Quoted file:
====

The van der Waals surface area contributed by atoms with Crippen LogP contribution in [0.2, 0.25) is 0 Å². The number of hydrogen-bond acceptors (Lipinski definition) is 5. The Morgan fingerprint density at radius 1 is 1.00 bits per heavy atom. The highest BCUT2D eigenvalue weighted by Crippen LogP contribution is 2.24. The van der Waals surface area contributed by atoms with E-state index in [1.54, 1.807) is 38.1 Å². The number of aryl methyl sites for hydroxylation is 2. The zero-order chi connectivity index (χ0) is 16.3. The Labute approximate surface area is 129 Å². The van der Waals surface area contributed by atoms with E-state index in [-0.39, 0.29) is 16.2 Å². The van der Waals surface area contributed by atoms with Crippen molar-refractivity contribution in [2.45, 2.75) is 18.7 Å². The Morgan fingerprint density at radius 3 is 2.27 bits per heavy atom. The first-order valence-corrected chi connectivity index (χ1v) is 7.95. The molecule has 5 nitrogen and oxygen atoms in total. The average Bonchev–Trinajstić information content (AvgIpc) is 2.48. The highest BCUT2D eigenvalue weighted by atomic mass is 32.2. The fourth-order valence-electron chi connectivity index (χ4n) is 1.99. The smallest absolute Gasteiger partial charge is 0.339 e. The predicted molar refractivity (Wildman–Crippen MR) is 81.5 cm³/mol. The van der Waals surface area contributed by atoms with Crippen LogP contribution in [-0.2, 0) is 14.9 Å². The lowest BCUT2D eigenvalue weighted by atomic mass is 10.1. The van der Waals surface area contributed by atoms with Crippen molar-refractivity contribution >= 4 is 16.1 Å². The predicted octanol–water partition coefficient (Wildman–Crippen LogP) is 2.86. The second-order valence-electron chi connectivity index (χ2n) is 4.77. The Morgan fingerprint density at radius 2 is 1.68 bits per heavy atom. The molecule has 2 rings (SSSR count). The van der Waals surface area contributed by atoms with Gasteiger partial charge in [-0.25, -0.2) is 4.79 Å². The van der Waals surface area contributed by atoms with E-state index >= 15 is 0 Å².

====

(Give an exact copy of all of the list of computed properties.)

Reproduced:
The van der Waals surface area contributed by atoms with Crippen LogP contribution in [0.2, 0.25) is 0 Å². The number of hydrogen-bond acceptors (Lipinski definition) is 5. The Morgan fingerprint density at radius 1 is 1.00 bits per heavy atom. The highest BCUT2D eigenvalue weighted by Crippen LogP contribution is 2.24. The van der Waals surface area contributed by atoms with E-state index in [1.54, 1.807) is 38.1 Å². The number of aryl methyl sites for hydroxylation is 2. The zero-order chi connectivity index (χ0) is 16.3. The Labute approximate surface area is 129 Å². The van der Waals surface area contributed by atoms with E-state index in [-0.39, 0.29) is 16.2 Å². The van der Waals surface area contributed by atoms with Crippen molar-refractivity contribution in [2.45, 2.75) is 18.7 Å². The Morgan fingerprint density at radius 3 is 2.27 bits per heavy atom. The first-order valence-corrected chi connectivity index (χ1v) is 7.95. The molecule has 5 nitrogen and oxygen atoms in total. The average Bonchev–Trinajstić information content (AvgIpc) is 2.48. The highest BCUT2D eigenvalue weighted by atomic mass is 32.2. The fourth-order valence-electron chi connectivity index (χ4n) is 1.99. The smallest absolute Gasteiger partial charge is 0.339 e. The predicted molar refractivity (Wildman–Crippen MR) is 81.5 cm³/mol. The van der Waals surface area contributed by atoms with Crippen LogP contribution in [-0.2, 0) is 14.9 Å². The lowest BCUT2D eigenvalue weighted by atomic mass is 10.1. The van der Waals surface area contributed by atoms with Crippen molar-refractivity contribution >= 4 is 16.1 Å². The predicted octanol–water partition coefficient (Wildman–Crippen LogP) is 2.86. The second-order valence-electron chi connectivity index (χ2n) is 4.77. The Morgan fingerprint density at radius 2 is 1.68 bits per heavy atom. The molecule has 2 rings (SSSR count). The van der Waals surface area contributed by atoms with Gasteiger partial charge in [-0.25, -0.2) is 4.79 Å². The van der Waals surface area contributed by atoms with E-state index >= 15 is 0 Å².